Who or what inspired you to take up the flute, and make it your career?
I played the piano from a very young age, as my mother was a pianist. After a couple of years, I was allowed to take up another instrument of my choice. I’d seen a girl playing the flute in our village, and as a girly 7 year old its shiny appearance appealed to me! After that, the whole way of playing the flute seemed to be an extension of me… A natural voice for expression, which even at an early age was very powerful and something I found myself almost addicted to. I had a some wonderful teachers who encouraged me along the way. I think it’s important to have that support as a child, people to tell you whether what you are doing is special and worth taking further.
Who or what were the most important influences on your playing/composing?
My teacher when I was a teenager, Gitte Marcusson. She was and still is someone I totally trust. I didn’t listen to many flute recordings growing up, but my teacher at the Juilliard, Carol Wincenc, definitely had a big influence on my playing style. She is such a soulful player. Now, I find that it’s singers, violinists, cellists and all sorts of different musicians that inspire me.
What have been the greatest challenges of your career so far?
Getting the flute taken seriously as a solo instrument. It can be so compelling and powerful when played really well, but a lot of the repertoire isn’t well known, and that can put people off.
Which performances/recordings are you most proud of?
I am very proud of the two concerto albums. I am so happy to feel that I have put the flute on the map as a solo instrument, and brought repertoire that I am passionate about to new audiences.
Do you have a favourite concert venue to perform in?
Living in Scotland, I am spoilt with some fabulous concert halls which I get to play in every week with the RSNO. Edinburgh’s Usher Hall is definitely one of my favourites.
Favourite pieces to perform? Listen to?
French flute music is magical to perform because of all the colour and nuance possibilities contained in every phrase. I also love new American repertoire, and the Rouse Concerto on my latest disc is just fabulous, such a powerful piece of music. With my orchestral hat on, performing any of Brahms Symphonies would definitely be near the top of my list, along with virtually anything by Prokofiev, who would probably be my desert island composer! Music that I listen to is a different story – a complete variety of styles! I love country, folk and soul music.
Who are your favourite musicians?
There are lots! I feel lucky to have worked with some absolutely terrific conductors. Neeme Jarvi is a favourite. He can convey a musical feeling to 80 people simply by a twitch of his shoulder and a special twinkle in his eye! Instrumentalists such as pianist Steven Osborne, cellist Truls Mørk, and violinist Frank Peter Zimmermann to name a few, all make the instrument secondary to the music. They are all totally natural music makers. I also once saw Beyoncė live in concert in Los Angeles…. She was so good, an incredible performer – 2 hours of non-stop singing and dancing, and not a note out of tune. She was flawless!
What is your most memorable concert experience?
A wonderful Nielsen Concerto with the Helsinki Philharmonic Orchestra from a few years ago stands out…. I can’t even really say why, but I remember coming off stage and thinking, yes that was how I wanted it to be! Live performance can give you such an adrenalin rush, it’s fantastic.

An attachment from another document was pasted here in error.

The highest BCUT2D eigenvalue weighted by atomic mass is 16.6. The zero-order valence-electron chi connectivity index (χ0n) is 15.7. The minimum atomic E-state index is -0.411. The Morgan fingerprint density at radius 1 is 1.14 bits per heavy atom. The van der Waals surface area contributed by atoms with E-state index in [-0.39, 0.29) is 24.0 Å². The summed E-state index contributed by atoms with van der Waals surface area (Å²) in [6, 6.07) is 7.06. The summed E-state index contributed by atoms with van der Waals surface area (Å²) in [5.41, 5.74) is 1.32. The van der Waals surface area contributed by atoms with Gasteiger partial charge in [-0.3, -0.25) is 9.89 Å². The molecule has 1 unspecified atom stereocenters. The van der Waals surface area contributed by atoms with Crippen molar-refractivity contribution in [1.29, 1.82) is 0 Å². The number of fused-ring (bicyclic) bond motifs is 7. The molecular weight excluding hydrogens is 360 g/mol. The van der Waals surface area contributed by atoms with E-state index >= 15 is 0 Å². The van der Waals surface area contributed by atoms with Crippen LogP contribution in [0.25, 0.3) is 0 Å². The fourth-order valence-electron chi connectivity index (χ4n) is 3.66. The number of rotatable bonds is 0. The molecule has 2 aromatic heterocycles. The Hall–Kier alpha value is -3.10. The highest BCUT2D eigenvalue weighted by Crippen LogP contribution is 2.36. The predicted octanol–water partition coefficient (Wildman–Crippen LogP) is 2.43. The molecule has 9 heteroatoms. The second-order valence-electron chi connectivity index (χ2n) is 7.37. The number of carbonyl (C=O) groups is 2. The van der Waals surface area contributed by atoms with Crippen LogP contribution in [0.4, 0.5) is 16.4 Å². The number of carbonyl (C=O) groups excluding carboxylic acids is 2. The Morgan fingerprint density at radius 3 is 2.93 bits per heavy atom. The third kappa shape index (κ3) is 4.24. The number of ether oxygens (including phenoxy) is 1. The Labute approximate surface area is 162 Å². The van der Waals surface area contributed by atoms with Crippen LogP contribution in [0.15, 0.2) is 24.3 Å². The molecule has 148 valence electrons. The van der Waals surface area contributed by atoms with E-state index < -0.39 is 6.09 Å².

What do you consider to be the most important ideas and concepts to impart to aspiring musicians?
Play music first and your instrument second. Don’t let the difficulties or limitations of an instrument dictate what you say with it.
What are you working on at the moment?
My album has just launched, so I am preparing for some recitals surrounding that. At the same time I’m making sure I’m on top of the orchestral repertoire I have coming up. We’re playing Petroushka this week, which has some fabulous but tricky flute solos! It’s hard work juggling the solo and orchestral playing, but I love the challenge of the two different skills.
What is your idea of perfect happiness?
Good food and wine, good friends, and laughing so much that it hurts!
What is your most treasured possession?
My beagle Ralph. He is the cutest, funniest little dog in the world, and always makes me smile after a long day rehearsing! If I could take him on stage with me, I would, but he would probably head out into the audience sniffing for food!
What do you enjoy doing most?
Other than playing, I love fashion – shoes and accessories in particular. I’d love to design some!
What is your present state of mind?
Positive. It’s always good to be positive!
Katherine’s new album of flute Concertos by Christopher Rouse and Jacques Ibert was released in May on the Linn Records label. Details and full tracking listing here
Katherine Bryan performs works from her new album, as well as music by Copland, Poulenc and Liebermann at Gray’s Inn Chapel on Tuesday 25th June. Full details here
Katherine Bryan made her concerto debut at the age of 15 with Daniel Harding and the Academy of St. Martin-in-the-Fields in London and later made her US concerto debut at the Lincoln Centre with the Julliard Orchestra. She has since performed as soloist with the Helsinki Philharmonic, Royal Scottish National, Halle, Nurnberger Symphoniker, New York Philharmonic and English Baroque orchestras.
Katherine Bryan’s full biography